If we use this formula for our laser acupuncture experiment in rats, the calculated time for effects seen in laser acupuncture is too small (). Even if we insert  cm (humans), the estimated treatment time (min) seems to be too short. Our measurements within this study only showed significant effects on neurovegetative parameters in rats during or after the 20 min stimulation duration.

Although the therapeutic use of laser acupuncture in general is gaining popularity, objective evaluation of the dosage-dependent effects is very difficult [9]. Only few studies describe the important parameters like wavelength, irradiance, and the beam profile in detail. For a complete description of the dosage-dependent effects, energy transmission factors have also to be taken into account. These factors are, for example, skin properties such as thickness or pigmentation [9]. The thickness of the skin starts decreasing at the age of 45 years, and the difference in pigmentation between the Caucasian and, for example, African population, which is caused by different concentrations of melanin [10], leads to different penetration depths of the laser beam.

Our present study is the first one comparing different i.st. laser stimulation treatment times (durations) in rats. It is well known that the effectiveness of laser acupuncture depends upon dosage [3, 4]. We used a red laser (658 nm) with an output power of about 40 to 50 mW, which results in a very high dosage. This dosage is also time dependent. In our study with the experimental rat model, we could demonstrate that different treatment times lead to different effects on neurovegetative and neurobioelectrical parameters. Further studies are needed to verify or refute these results.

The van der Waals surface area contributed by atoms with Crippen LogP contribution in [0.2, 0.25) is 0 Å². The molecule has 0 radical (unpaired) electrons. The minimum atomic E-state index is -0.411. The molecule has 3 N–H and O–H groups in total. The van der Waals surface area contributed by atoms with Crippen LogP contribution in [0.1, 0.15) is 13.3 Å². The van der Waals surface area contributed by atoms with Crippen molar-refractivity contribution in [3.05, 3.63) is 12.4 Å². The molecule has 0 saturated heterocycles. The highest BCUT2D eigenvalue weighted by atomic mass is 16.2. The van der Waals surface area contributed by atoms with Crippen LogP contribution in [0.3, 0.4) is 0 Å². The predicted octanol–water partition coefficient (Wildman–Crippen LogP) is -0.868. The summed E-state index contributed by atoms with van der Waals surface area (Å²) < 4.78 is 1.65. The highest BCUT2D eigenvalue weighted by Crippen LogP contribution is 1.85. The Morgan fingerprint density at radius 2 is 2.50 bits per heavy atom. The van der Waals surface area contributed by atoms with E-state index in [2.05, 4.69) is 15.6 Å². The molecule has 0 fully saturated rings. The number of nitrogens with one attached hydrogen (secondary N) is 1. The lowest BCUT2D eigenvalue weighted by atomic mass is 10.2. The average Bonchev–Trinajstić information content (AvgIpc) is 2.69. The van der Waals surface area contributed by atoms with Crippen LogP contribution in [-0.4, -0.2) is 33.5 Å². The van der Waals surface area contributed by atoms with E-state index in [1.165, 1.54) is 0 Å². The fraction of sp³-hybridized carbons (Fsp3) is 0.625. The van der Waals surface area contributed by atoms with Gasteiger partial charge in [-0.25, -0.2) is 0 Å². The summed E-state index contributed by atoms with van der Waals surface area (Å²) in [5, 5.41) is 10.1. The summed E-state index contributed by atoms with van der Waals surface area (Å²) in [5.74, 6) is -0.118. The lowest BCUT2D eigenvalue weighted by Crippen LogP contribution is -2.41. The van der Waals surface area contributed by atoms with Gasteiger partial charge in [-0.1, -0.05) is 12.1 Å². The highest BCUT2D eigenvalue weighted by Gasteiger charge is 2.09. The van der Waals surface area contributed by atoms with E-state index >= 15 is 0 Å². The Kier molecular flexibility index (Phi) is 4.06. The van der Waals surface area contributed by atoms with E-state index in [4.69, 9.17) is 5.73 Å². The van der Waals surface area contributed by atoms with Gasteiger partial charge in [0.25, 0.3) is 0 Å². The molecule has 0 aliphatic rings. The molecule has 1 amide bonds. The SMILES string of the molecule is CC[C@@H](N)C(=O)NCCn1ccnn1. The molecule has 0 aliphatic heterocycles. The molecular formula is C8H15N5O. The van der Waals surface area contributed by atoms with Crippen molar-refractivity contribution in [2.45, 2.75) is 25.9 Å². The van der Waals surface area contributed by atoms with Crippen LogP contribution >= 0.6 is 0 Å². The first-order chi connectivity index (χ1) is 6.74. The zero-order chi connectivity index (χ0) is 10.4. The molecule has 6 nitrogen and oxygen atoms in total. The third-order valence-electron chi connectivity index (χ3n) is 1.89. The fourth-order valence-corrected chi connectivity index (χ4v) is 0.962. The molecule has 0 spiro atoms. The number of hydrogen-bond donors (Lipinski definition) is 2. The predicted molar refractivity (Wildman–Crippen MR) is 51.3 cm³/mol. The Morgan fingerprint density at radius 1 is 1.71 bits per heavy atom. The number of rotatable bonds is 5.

Conflict of Interests

The authors declare that there is no conflict of interests regarding the publication of this paper.

Authors’ Contribution

Wei He and Gerhard Litscher contributed equally to this study.

Acknowledgments

This work was supported by the National Key Basic Research Program 973 (nos. 2011CB505201, 2010CB530507), National Natural Science Foundation of China (81173205), and Beijing Natural Science Foundation (7132148). The scientific investigations were supported by the Stronach Medical Group (Chairman Frank Stronach), the Austrian Federal Ministries of Science and Research and Health, the Eurasia-Pacific Uninet (project “Evidence-based high-tech acupuncture and integrative laser medicine for prevention and early intervention of chronic diseases”), and the German Academy of Acupuncture. The laser stimulation was performed with a Schwa-Medico system from the TCM Research Center Graz at Medical University of Graz, Austria.